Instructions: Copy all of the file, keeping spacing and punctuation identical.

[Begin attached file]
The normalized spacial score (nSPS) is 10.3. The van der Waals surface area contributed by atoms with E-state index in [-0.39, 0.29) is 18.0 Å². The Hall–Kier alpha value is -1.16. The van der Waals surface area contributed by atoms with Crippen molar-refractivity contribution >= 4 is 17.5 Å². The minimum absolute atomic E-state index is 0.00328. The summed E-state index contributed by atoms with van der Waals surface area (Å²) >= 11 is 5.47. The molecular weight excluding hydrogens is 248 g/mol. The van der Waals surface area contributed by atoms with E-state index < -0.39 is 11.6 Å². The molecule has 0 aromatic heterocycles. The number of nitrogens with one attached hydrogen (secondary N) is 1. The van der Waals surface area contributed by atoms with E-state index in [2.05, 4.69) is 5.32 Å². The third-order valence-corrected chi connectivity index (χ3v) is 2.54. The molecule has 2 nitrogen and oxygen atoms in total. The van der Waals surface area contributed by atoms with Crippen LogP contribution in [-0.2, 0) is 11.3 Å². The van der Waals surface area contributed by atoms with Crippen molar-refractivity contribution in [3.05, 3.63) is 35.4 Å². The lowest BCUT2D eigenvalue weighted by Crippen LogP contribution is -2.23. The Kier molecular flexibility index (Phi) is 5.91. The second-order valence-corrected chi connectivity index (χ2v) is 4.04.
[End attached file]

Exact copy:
The normalized spacial score (nSPS) is 10.3. The van der Waals surface area contributed by atoms with E-state index in [-0.39, 0.29) is 18.0 Å². The Hall–Kier alpha value is -1.16. The van der Waals surface area contributed by atoms with Crippen molar-refractivity contribution >= 4 is 17.5 Å². The minimum absolute atomic E-state index is 0.00328. The summed E-state index contributed by atoms with van der Waals surface area (Å²) >= 11 is 5.47. The molecular weight excluding hydrogens is 248 g/mol. The van der Waals surface area contributed by atoms with E-state index < -0.39 is 11.6 Å². The molecule has 0 aromatic heterocycles. The number of nitrogens with one attached hydrogen (secondary N) is 1. The van der Waals surface area contributed by atoms with E-state index in [2.05, 4.69) is 5.32 Å². The third-order valence-corrected chi connectivity index (χ3v) is 2.54. The molecule has 2 nitrogen and oxygen atoms in total. The van der Waals surface area contributed by atoms with Crippen LogP contribution in [-0.2, 0) is 11.3 Å². The van der Waals surface area contributed by atoms with Crippen molar-refractivity contribution in [3.05, 3.63) is 35.4 Å². The lowest BCUT2D eigenvalue weighted by Crippen LogP contribution is -2.23. The Kier molecular flexibility index (Phi) is 5.91. The second-order valence-corrected chi connectivity index (χ2v) is 4.04.